Abdorrahman Boroumand Center

for Human Rights in Iran

Omid, a memorial in defense of human rights in Iran
One Person’s Story

Zahra (Mehri) Karimian


Nationality: Iran
Religion: Islam
Civil Status: Single


Date of Killing: 1988
Location: Evin Prison, Tehran, Tehran Province, Iran
Mode of Killing: Shooting
Charges: Counter revolutionary opinion and/or speech; War on God, God's Prophet and the deputy of the Twelfth Imam

About this Case

Ms. Zahra (Mehri) Karimian is among the 3208 members and sympathizers of the Mojahedin Khalq Organization (MKO) whose execution was reported by the organization in a book entitled Crime Against Humanity. This book documents the 1988-89 mass execution of political prisoners. Additional information was drawn from the following sources:

1) An Omid Memorial electronic form filled in by one of Ms. Karimian’s former fellow inmates

2) The Bidaran website and the writings of Ms. Karimian’s former fellow inmate, Mina Entezari

3) An Omid Memorial electronic form filled in by one of Ms. Karimian’s acquaintances regarding her detention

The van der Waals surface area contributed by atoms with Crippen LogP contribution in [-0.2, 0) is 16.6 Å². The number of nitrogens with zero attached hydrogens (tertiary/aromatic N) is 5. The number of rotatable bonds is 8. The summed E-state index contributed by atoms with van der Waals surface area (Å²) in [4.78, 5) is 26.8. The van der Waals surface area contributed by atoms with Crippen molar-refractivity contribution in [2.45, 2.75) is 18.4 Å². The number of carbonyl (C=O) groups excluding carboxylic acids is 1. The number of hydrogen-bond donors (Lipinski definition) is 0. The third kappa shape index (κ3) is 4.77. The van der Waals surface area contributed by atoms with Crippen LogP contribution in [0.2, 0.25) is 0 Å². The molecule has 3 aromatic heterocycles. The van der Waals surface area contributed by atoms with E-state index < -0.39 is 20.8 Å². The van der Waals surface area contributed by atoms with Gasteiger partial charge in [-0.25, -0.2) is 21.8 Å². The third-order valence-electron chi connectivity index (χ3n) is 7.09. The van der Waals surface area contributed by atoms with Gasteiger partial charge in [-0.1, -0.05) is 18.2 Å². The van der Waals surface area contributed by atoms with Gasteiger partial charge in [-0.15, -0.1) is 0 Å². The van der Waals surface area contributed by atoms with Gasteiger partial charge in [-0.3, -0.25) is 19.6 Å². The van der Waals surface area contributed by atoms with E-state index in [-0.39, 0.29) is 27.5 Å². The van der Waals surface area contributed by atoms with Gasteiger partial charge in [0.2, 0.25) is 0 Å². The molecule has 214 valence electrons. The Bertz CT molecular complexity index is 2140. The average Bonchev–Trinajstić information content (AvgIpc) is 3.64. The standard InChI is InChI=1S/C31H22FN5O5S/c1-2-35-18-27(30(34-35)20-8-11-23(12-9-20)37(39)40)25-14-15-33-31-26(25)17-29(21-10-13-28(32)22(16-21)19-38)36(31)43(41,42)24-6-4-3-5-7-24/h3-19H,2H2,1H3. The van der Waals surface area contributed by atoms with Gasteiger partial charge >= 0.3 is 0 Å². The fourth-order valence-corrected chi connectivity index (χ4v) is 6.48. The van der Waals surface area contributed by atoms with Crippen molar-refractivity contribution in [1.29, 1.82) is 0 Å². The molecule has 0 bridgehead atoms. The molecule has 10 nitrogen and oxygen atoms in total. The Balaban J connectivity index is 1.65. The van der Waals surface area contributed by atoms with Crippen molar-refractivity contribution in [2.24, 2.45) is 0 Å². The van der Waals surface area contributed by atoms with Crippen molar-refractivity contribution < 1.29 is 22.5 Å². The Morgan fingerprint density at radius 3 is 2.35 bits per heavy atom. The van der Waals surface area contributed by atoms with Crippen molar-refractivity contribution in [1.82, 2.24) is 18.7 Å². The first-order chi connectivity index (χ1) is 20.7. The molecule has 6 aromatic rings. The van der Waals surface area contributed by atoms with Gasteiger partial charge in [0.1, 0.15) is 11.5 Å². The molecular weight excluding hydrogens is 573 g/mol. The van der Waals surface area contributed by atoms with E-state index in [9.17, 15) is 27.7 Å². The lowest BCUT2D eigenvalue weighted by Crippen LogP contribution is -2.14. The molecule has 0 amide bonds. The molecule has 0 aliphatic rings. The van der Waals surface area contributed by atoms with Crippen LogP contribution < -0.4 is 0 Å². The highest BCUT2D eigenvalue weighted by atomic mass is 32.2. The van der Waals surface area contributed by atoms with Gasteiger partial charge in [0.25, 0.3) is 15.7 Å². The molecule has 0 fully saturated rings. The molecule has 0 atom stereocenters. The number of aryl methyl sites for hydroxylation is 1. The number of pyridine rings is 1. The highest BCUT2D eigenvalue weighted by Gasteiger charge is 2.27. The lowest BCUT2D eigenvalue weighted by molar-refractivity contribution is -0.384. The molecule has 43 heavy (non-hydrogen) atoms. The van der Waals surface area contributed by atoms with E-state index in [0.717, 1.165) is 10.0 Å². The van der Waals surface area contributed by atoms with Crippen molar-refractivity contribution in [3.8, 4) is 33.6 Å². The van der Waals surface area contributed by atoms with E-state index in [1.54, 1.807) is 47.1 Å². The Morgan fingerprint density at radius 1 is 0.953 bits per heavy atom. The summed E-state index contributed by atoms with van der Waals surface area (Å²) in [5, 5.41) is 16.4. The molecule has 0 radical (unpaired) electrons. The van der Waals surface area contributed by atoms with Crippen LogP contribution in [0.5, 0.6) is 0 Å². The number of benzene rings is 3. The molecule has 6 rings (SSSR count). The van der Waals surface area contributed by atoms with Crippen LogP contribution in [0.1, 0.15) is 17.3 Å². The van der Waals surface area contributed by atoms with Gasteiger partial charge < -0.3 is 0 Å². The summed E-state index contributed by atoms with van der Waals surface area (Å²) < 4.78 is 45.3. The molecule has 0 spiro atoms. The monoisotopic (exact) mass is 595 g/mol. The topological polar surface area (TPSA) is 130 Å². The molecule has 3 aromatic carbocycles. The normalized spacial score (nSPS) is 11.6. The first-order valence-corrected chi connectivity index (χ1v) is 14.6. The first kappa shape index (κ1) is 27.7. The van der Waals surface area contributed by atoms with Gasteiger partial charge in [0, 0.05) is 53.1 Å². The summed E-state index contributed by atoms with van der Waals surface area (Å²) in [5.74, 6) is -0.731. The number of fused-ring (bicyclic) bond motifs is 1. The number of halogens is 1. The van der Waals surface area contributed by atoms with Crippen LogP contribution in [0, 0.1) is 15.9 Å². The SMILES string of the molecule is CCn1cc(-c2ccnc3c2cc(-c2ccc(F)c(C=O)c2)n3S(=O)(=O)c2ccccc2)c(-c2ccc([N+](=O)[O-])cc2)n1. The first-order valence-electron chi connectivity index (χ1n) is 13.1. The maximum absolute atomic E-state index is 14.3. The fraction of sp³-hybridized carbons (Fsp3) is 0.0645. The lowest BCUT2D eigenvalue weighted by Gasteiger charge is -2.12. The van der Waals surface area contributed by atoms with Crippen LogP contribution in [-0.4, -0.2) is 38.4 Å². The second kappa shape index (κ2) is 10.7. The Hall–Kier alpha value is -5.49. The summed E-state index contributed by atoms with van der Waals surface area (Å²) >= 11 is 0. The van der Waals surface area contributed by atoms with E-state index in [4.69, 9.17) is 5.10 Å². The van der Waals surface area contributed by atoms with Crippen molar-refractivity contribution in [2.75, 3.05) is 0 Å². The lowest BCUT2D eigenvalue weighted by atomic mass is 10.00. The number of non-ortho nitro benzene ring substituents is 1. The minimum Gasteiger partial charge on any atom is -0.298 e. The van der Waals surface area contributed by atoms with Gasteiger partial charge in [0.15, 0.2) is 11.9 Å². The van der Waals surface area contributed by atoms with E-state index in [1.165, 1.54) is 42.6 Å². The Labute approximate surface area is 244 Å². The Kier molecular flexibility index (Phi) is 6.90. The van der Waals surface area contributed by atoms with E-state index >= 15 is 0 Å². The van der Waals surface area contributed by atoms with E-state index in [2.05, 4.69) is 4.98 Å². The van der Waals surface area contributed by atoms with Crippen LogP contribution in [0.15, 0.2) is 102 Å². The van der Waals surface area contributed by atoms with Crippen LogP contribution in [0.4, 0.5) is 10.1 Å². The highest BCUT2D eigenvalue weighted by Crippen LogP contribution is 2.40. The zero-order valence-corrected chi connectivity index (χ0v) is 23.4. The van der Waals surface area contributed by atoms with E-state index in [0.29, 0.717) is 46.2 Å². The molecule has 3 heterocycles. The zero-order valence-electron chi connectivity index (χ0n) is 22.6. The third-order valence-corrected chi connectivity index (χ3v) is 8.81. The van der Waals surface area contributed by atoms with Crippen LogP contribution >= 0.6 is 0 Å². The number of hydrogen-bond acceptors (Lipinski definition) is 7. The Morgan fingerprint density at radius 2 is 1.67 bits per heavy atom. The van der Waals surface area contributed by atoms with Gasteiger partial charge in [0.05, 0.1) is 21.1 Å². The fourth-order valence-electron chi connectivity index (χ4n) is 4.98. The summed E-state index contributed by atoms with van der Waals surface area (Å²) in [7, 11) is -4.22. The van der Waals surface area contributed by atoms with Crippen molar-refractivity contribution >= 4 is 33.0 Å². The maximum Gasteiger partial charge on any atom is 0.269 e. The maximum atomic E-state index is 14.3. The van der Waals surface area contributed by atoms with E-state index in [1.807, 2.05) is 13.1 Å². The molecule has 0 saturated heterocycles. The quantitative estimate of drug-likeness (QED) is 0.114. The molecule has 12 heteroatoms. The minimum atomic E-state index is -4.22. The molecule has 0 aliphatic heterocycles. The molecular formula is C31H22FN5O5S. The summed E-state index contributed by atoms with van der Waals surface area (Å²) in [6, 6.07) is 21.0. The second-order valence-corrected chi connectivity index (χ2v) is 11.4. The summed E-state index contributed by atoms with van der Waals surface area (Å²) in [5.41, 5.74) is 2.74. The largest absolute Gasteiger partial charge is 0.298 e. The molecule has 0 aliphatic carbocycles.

Ms. Zahra Karimian was considered a politically active student before her arrest. Mina Entezari writes that while detained in the same ward as her sister Ma’sumeh (Shurangiz), Zahra was a tender caregiver to her sister who was in a lot of pain as a result of torture.

Arrest and detention

According to one of Ms. Zahra Karimian’s acquaintances, she and her sister took refuge in a sandwich shop during the conflicts of June 20, 1981. However, the guards found them there and sent both to Evin prison.

Ms. Zahra Karimian spent years in prison, mostly in the “punishment wards” and, since 1988, in the lower ward of the Asayeshgah (literally meaning “sanatorium”) section, where the cell doors were kept locked at all times. Inmates were taken to the bathroom three times in 24 hours and were given 30 minutes each time to use the toilet, shower, or wash their dishes or clothes as needed.